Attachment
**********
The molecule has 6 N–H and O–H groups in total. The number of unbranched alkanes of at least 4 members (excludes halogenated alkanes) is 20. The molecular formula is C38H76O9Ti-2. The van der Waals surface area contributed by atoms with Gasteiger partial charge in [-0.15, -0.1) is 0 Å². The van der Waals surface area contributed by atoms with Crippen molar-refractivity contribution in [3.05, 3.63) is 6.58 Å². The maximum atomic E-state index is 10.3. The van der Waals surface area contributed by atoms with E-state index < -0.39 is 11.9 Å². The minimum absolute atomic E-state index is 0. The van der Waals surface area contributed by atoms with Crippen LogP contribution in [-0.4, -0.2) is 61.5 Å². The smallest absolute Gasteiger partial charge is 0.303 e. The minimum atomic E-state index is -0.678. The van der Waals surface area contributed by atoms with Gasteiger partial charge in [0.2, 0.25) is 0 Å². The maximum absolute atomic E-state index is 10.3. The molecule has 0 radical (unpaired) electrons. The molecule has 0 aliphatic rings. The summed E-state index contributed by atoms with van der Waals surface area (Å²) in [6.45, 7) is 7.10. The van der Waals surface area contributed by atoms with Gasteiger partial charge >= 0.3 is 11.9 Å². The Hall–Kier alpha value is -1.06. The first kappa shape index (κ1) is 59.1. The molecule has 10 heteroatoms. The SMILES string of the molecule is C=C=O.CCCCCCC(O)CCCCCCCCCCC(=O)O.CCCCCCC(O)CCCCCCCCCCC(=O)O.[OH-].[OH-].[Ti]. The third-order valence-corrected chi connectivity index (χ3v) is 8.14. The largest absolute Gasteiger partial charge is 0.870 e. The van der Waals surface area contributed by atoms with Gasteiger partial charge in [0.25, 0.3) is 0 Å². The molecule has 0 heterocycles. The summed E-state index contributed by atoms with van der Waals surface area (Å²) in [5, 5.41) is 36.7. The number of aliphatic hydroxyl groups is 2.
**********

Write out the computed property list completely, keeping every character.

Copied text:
The molecule has 6 N–H and O–H groups in total. The number of unbranched alkanes of at least 4 members (excludes halogenated alkanes) is 20. The molecular formula is C38H76O9Ti-2. The van der Waals surface area contributed by atoms with Gasteiger partial charge in [-0.15, -0.1) is 0 Å². The van der Waals surface area contributed by atoms with Crippen molar-refractivity contribution in [3.05, 3.63) is 6.58 Å². The maximum atomic E-state index is 10.3. The van der Waals surface area contributed by atoms with E-state index < -0.39 is 11.9 Å². The minimum absolute atomic E-state index is 0. The van der Waals surface area contributed by atoms with Crippen LogP contribution in [-0.4, -0.2) is 61.5 Å². The smallest absolute Gasteiger partial charge is 0.303 e. The minimum atomic E-state index is -0.678. The van der Waals surface area contributed by atoms with Gasteiger partial charge in [0.2, 0.25) is 0 Å². The maximum absolute atomic E-state index is 10.3. The molecule has 0 radical (unpaired) electrons. The molecule has 0 aliphatic rings. The summed E-state index contributed by atoms with van der Waals surface area (Å²) in [6.45, 7) is 7.10. The van der Waals surface area contributed by atoms with Gasteiger partial charge >= 0.3 is 11.9 Å². The Hall–Kier alpha value is -1.06. The first kappa shape index (κ1) is 59.1. The molecule has 10 heteroatoms. The SMILES string of the molecule is C=C=O.CCCCCCC(O)CCCCCCCCCCC(=O)O.CCCCCCC(O)CCCCCCCCCCC(=O)O.[OH-].[OH-].[Ti]. The third-order valence-corrected chi connectivity index (χ3v) is 8.14. The largest absolute Gasteiger partial charge is 0.870 e. The van der Waals surface area contributed by atoms with Gasteiger partial charge in [0.25, 0.3) is 0 Å². The molecule has 0 heterocycles. The summed E-state index contributed by atoms with van der Waals surface area (Å²) in [5, 5.41) is 36.7. The number of aliphatic hydroxyl groups is 2.